Increasing number of turtles face nutritional deficiency, say city vets | mumbai | Hindustan Times
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Increasing number of turtles face nutritional deficiency, say city vets

mumbai Updated: Apr 09, 2012 00:59 IST
Nikhil M Ghanekar
Nikhil M Ghanekar
Hindustan Times
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Kharghar resident Madhurima Gupta was shocked when she took her red-ear slider turtle for a routine health check up. The doctor found that the 13-year-old reptile had not grown to its full capacity, its legs were deformed and it was also suffering from vitamin deficiency.

However, this is not a stray case. Veterinary doctors across the city are getting several such cases where pet turtles are facing nutritional deficiencies. “Lack of knowledge among the owners about the diet of these reptiles results in vitamin, mineral and calcium deficiencies among them. Softening of shell and malnourishment are the common problems caused by these deficiencies,” said Dr. Yuvraj Kaginkar, who runs Myvets 4 Pets clinic at Kharghar and Chunabhatti.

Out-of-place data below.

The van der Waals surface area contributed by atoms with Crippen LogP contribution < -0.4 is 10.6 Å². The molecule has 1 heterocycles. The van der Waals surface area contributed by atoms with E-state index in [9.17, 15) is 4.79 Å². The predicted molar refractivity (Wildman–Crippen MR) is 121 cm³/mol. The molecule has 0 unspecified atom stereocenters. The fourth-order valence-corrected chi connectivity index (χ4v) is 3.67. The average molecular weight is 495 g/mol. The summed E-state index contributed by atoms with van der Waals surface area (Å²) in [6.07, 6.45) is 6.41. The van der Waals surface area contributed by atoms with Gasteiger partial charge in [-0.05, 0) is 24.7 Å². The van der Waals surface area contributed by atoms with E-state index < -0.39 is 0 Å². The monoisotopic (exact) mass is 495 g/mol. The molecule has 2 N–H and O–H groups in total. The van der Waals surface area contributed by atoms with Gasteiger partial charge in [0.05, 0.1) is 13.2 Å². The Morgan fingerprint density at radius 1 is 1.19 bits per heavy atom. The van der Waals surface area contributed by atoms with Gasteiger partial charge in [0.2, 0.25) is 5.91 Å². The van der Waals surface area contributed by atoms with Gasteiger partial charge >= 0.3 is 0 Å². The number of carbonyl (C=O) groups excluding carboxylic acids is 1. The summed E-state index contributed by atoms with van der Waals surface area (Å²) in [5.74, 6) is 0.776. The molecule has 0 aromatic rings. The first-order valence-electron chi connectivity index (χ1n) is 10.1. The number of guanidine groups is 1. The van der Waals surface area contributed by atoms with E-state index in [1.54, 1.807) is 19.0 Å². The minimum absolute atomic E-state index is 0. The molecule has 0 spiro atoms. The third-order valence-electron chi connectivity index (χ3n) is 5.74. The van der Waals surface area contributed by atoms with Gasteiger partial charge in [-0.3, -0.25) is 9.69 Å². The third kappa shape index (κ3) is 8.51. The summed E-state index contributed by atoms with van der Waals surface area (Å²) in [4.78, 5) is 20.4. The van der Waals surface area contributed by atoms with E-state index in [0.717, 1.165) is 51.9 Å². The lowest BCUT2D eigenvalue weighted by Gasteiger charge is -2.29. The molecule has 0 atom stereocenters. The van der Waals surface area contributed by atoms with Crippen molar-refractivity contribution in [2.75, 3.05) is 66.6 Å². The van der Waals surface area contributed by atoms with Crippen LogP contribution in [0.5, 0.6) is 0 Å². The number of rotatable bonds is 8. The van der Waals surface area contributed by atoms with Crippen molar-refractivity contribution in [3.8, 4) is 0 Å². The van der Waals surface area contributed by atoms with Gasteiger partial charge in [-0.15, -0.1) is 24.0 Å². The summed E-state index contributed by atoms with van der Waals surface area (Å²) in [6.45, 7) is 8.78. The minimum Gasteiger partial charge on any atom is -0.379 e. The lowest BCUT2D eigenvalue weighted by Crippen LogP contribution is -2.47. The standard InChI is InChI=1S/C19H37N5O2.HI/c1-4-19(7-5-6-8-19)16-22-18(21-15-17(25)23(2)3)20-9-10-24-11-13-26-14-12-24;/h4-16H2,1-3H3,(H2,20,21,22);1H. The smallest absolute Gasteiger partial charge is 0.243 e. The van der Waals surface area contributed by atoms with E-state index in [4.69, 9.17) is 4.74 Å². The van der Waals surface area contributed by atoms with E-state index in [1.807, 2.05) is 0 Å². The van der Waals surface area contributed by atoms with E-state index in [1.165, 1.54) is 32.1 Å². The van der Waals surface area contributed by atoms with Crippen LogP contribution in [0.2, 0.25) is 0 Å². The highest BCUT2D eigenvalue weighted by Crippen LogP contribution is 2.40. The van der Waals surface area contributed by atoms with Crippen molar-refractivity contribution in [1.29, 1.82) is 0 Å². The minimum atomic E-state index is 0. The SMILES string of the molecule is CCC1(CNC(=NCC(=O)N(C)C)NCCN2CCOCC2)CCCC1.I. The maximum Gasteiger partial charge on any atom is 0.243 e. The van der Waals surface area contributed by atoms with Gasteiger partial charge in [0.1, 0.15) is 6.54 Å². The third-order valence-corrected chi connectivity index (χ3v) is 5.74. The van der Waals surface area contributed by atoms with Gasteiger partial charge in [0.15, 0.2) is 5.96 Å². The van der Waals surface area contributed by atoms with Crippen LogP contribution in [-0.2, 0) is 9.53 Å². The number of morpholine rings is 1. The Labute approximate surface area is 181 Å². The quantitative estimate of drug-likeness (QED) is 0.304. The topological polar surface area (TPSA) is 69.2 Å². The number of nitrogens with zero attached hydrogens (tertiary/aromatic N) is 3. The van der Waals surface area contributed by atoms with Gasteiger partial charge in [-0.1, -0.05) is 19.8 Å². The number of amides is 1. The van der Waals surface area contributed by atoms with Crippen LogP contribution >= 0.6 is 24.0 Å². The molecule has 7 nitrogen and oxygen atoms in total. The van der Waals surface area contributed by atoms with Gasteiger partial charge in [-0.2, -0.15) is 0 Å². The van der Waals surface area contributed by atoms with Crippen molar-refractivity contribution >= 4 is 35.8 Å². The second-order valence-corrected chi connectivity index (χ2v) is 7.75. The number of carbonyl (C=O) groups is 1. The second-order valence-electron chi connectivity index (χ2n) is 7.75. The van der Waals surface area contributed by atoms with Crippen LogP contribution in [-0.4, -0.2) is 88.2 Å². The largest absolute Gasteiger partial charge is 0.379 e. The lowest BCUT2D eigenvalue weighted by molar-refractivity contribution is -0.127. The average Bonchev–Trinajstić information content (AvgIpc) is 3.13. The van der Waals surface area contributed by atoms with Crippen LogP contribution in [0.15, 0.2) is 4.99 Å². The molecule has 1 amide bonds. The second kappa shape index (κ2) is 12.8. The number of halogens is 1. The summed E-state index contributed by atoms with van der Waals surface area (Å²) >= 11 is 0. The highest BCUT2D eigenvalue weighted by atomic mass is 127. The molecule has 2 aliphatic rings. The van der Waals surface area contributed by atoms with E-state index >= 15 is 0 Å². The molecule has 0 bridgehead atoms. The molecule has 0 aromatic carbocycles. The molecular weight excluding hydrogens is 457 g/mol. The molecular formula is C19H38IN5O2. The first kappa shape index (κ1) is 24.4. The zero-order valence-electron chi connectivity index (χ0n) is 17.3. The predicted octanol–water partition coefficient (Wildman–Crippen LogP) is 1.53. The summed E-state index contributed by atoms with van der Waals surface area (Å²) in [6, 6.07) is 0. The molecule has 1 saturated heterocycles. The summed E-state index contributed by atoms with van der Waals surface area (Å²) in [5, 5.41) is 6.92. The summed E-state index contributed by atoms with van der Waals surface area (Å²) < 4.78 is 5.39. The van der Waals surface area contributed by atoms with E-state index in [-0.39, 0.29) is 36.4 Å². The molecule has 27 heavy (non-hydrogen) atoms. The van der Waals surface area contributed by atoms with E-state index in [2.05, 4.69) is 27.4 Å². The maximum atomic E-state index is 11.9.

On an average, various vet clinics in the city treat at least five pet turtles each day for vitamin deficiencies, anorexia and other health ailments.

For instance, when Girgaon resident Lalita Khatau’s took her pet turtle to vet clinic, she found out that it had cervical spondylitis. Since Khatau is a vegetarian, she does not feed meat to her pet. “Owners should not impose vegetarianism on their pets,” said Dr Dinesh Vinherkar, who runs Pet Health Clinic at Vakola. Dr Sharad Chavan, a veterinary doctor who runs Pawprints in Borivli (West) concurs, “Turtles need vegetables such as cabbage, broccoli and lettuce and goat or chicken heart without fats.”

Experts also claimed that pet turtles seldom get sunlight at homes. “These reptiles need mild sunlight for at least 15-30 minutes, once before 9 am and then after 4:30 pm. But as they are kept in water the whole day, they miss out on these vitamins,” added Dr Vinherkar.